Talking Points
This Midrash centers on the question of why would Yaacov offer sacrifices to the God of his Father Yischak and not to the God of his grandfather Avraham as well?
I am very taken with the framework of Rabbi Joshua Ben Levi asking around for an answer to this question. Of course, I continue to be mystified with the notion of the ashes of Isaac – here is another Midrash that makes reference to the phenomenon of "Isaac’s Ashes" – though we know that he was not sacrificed – how do you understand that?
More questions for conversation.
How do the answers compare?
Which one makes the most sense to you?
Why do you think Rashi selects the answer of Rabbi Johanan?

Wednesday, December 27, 2006

Beauty is Truth

This heightened commercialized season has me thinking. Is it my imagination or are people far vainer and more obsessed with their bodies than they have ever been? In addition to wrinkle prevention creams, exercise crazed programs, extensive menus of elective surgeries, now we have extreme makeover television shows that depict graphic Cinderella tales for all of us to voyeuristically view. True, I could change the channel, but still it is occurrs to me to ask; what is Judaism’s approach to all of this emphasis on physical beauty? Is it time for us to throw away the mirrors or schedule our own makeovers?

Though Judaism is of course a deeply spiritual pursuit, as we glance around we do indeed notice that its adherents are a pretty good looking bunch. One might say that even its staunchest devotees seem to be involved in their outward appearance. I wonder together with you whether or not we Jews have values of austerity, found so often among other religious belief systems or are we given over to the pursuit of the gorgeous? Is beauty a beast or a beloved? If we esteem the spiritual where are these kinds of ideals manifested and do they negate the physical?

We Jews are rarely accused of being an ascetic bunch; Judaism is usually described as a belief system that seeks to locate a balance between the physical and the spiritual. The question then is, are things out of balance with us as they seem to be with our surrounding culture? Are we too guilty of paying a skewed amount of attention to the corporal?

There may not be a simple answer here. Our traditional sources tell a story of the struggle between beauty and vanity, with plenty of texts reflecting a deference for the exquisite and yet a disdain for the vain.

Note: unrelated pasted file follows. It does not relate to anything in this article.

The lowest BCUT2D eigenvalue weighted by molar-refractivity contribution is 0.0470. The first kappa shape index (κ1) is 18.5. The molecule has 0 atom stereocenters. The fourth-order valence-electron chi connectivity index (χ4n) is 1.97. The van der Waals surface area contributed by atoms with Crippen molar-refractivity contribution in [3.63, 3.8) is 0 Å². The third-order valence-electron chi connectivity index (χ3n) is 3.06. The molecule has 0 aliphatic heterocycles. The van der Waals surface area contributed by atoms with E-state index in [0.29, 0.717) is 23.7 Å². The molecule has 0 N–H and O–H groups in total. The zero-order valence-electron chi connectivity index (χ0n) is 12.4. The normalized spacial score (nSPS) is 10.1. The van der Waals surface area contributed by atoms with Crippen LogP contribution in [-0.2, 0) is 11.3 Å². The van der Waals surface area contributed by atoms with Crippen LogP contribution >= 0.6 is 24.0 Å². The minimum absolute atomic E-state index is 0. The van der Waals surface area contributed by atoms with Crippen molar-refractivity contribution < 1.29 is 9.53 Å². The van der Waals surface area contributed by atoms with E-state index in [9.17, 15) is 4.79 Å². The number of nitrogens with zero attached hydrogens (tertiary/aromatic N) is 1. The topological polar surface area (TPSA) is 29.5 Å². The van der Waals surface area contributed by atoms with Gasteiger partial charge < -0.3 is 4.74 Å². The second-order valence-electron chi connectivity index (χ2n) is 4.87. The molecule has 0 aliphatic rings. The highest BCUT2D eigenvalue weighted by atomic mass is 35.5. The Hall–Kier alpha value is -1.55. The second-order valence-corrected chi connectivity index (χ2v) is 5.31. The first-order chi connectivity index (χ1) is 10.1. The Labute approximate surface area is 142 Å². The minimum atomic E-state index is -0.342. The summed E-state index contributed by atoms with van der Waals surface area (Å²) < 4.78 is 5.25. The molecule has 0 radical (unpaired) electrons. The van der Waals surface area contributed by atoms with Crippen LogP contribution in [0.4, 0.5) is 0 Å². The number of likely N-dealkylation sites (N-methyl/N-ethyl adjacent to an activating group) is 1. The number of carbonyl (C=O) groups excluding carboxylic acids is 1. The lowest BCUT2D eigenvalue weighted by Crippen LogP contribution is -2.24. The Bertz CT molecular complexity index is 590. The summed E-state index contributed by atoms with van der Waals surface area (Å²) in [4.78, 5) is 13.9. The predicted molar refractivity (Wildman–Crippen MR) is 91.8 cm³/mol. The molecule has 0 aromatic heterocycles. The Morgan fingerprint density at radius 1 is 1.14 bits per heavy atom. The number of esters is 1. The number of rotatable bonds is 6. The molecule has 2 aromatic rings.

Take the Book of Proverbs whose authorship is traditionally ascribed to King Solomon. Here we find multiple cautions concerning the falseness of physical attractiveness. The most celebrated passage of all, denouncing beauty, is often sung on Friday nights at the Shabbat table. The verse is found in the passage that is often referred to as the song of the Woman of Valor, Eshet Chayil. Here the Jewish super woman is extolled for her many talents and abilities.

She is a single handed economic powerhouse, a virtual merchant ship. She wakes early in the morning, she dresses her family, and she feeds them and the poor. She speaks the voice of kindness and is never lazy, she exudes strength and dignity. Finally, in the penultimate verse of the entire book we find a strong declaration condemning the physical, Grace is deceitful, and beauty is vain; but a woman that feareth the LORD, she shall be praised. Aha, is this it? Do we Jews condemn the pursuit of attractiveness? Is this the Jewish approach to beauty; the mantra of all maidens? Shall we cast aside all mirrors, make-up and magnificence? Not so fast. Other verses authored by King Solomon also come to mind.

Let’s open the Biblical book, Song of Songs, one of the five megilloth. Here we seem to find a very different story. Take for example this short section from chapter four.

Behold, thou art fair, my love; behold, thou art fair; thine eyes are as doves behind thy veil; thy hair is as a flock of goats, that trail down from mount Gilead. Thy teeth are like a flock of ewes all shaped alike, which are come up from the washing; whereof all are paired, and none faileth among them. Thy lips are like a thread of scarlet, and thy mouth is comely; thy temples are like a pomegranate split open behind thy veil. Thy neck is like the tower of David builded with turrets, whereon there hang a thousand shields, all the armor of the mighty men. Thy two breasts are like two fawns that are twins of a gazelle, which feed among the lilies.